The encoding on the shellcode uses a method similar to Shakita Ga Nai encoding.
I would also like to thank Denis O’Brien @Malwageddon for pointing me to this video on how to set up the vm to use X86Dbg to load when the equation editor loaded.
I would also like to thank him for giving me the tip of setting a break point at 0x00411874 on the return instruction for the font record. This can get you close to where you need to be but then you have to step thru from there.
Also this blog post had some helpful information on breakpoints that helped while trying to run this with the debugger attached.
Before we jump into the debugger let take a look at the file and extract the shellcode.
When we first open the file we see
Here we can see it is a zip file so lets just unzip it to get the file structure.
Let’s look in the “xl” folder.
Now we need embeddings.
Let take a look at this file in a hex editor.
This is an OLE file so we can just use 7Zip to extract the contents.
This a Ole0Native binary file so lets see what is in this.
By the looks of this. It does not appear to have any other headers so this is our shellcode that gets run.
Lets copy all of the data here and drop it into CyberChef.
Let’s take a closer look at this in Notepad++ with the colors for assembly.
Now lets do some math at the beginning.
After doing the math here we can refer back to the blog post and see that the result matches Globallock.
So let jump Into the debugger. After getting to the fonts and finding the corrupted one we step thru and find what we are looking for. The Beginning Of our Shellcode.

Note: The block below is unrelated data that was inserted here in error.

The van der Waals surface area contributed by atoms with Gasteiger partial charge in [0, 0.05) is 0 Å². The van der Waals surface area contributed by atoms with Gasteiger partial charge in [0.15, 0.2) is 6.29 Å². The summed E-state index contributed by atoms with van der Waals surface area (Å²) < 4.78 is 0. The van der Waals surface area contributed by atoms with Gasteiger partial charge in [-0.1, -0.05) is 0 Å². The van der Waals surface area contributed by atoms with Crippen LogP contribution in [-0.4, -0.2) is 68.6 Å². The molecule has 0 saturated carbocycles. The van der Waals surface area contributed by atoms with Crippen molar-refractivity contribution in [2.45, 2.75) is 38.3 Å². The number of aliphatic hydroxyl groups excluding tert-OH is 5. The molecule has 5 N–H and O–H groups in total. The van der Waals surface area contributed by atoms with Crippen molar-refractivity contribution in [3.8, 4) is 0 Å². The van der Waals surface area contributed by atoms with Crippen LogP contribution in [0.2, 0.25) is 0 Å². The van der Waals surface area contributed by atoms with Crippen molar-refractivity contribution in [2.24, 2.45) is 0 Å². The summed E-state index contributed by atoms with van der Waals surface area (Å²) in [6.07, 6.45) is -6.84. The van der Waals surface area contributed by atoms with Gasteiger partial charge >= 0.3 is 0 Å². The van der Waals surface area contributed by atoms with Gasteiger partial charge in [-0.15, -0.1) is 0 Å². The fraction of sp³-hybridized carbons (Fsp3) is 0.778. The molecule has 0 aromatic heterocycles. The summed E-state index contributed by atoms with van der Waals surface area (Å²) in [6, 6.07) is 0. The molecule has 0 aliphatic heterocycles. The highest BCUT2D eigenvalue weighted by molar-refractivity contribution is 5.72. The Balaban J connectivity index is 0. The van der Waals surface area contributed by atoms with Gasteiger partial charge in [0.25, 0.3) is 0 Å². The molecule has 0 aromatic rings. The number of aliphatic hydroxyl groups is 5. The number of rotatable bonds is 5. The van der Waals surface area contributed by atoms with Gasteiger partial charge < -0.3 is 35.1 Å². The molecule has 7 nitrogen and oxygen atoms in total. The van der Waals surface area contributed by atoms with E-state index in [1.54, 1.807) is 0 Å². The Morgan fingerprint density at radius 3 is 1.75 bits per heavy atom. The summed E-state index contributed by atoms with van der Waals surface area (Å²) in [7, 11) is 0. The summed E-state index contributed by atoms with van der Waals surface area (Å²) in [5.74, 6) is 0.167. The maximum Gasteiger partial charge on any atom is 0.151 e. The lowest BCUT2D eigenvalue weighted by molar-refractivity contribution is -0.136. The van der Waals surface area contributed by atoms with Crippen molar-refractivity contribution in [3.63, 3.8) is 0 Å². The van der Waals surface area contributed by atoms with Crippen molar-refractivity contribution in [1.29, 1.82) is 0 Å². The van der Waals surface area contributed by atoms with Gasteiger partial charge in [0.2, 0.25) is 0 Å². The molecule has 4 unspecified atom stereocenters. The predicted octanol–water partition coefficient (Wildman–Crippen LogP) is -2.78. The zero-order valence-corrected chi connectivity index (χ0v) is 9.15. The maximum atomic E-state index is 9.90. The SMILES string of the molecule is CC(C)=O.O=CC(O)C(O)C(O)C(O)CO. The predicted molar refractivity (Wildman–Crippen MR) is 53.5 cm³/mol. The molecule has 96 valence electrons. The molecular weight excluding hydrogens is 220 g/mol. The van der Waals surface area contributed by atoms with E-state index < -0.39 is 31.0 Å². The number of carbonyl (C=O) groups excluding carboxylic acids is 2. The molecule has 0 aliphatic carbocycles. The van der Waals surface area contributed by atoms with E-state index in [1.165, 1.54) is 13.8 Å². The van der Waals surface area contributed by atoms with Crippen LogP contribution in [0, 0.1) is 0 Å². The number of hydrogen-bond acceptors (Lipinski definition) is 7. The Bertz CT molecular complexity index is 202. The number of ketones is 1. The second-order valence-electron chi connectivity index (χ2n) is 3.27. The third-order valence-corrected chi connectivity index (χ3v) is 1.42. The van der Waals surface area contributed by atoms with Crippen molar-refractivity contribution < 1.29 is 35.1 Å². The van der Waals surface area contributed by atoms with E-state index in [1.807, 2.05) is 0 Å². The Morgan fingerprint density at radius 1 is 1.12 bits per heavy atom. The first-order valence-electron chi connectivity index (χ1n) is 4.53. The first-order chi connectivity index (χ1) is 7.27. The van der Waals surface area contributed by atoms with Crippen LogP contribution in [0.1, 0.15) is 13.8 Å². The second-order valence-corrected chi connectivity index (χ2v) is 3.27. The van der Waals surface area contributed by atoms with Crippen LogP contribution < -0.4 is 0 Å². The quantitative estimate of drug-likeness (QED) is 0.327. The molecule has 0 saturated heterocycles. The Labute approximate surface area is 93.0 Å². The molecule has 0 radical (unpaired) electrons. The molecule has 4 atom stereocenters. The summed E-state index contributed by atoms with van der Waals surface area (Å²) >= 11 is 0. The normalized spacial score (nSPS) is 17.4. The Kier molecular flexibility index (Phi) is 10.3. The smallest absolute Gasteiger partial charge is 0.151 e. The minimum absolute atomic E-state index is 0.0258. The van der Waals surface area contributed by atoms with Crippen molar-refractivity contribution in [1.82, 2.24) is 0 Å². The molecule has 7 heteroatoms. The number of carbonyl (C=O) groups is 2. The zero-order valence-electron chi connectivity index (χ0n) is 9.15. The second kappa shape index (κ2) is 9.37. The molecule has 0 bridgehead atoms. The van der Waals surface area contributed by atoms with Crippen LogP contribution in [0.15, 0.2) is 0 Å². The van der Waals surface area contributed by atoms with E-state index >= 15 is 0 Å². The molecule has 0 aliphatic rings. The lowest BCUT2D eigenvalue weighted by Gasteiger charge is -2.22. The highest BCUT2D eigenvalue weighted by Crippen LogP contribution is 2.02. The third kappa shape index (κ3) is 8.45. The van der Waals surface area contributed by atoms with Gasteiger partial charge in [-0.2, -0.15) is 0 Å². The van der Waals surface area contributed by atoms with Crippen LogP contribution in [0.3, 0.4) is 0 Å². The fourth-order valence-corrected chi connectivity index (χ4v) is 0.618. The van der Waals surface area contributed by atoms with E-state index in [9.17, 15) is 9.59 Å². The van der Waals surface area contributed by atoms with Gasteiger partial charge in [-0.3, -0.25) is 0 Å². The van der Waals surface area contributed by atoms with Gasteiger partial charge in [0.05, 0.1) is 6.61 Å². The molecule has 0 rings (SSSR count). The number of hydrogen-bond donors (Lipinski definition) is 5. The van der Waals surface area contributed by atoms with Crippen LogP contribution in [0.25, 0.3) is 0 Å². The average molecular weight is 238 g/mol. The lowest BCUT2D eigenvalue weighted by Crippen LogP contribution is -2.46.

The values just above notepad are the ones we see in our debugger. Finally on the right track.
After loading Globallock and returning from Kernal32 we end up in a series of jumps.
Here I was able to get a graph of the function calls
The Part we need to understand is at the top where it goes into the loop.
Here we can See the value that will be used as a Multiplier.
You can Also see my notes from a previous run the values we need to find.
So After running thru all of this we can find the decoded Shellcode in ECX.
While stepping thru this I also copied the assembly and the current values to a text documents. Lets take a closer look at the flow.
Now we have a better understand of how the decoding works. Here is a more Simple Version.
Now we can build a decoder for this.
We need 3 values that we can get from the Cyberchef output. The Multiply value, the Addition Value And the Length value.
We will look at the length value first.
So now we need to find where this is in the Shellcode we extracted.
As it turns out if we just extract from the end of the shellcode data the amount here 0x2A7 then that is the data we will be decoding.
This is now our encoded shell code. We can copy paste this to the new tool, get the other to values and click a button.
If we are right then you should see the decoded values clearly.
So now we can decode these by extracting the shellcode from the file, copy paste to to Cyberchef to get the Assembly, look for the required parameters and finally input them into the tool and click a button for the result without having to run the file.
Although you can just run them and get the URL where it calls to, this will give you what else in the shellcode and and what API’s are run.
The few different ones I have done have all worked just a bit different under the hood even though they have the same effect of just calling out to some site somewhere and downloading a file.
If you click on the Twitter link to this sample an then click on the CVE- tag at the top it will present you with , at the time of research, 116 pages of files that potentially use this type of encoding.
That’s it for this one. I hope you learned something too.
Links to URL’s in this post:
Twitter Link for this sample
AnyRun Task Link for this sample.
Link to blog post with the different values
Link to the video on how to set up X86Dbg to attach to the Equation editor.
Link to My Github with tool and decoding notes.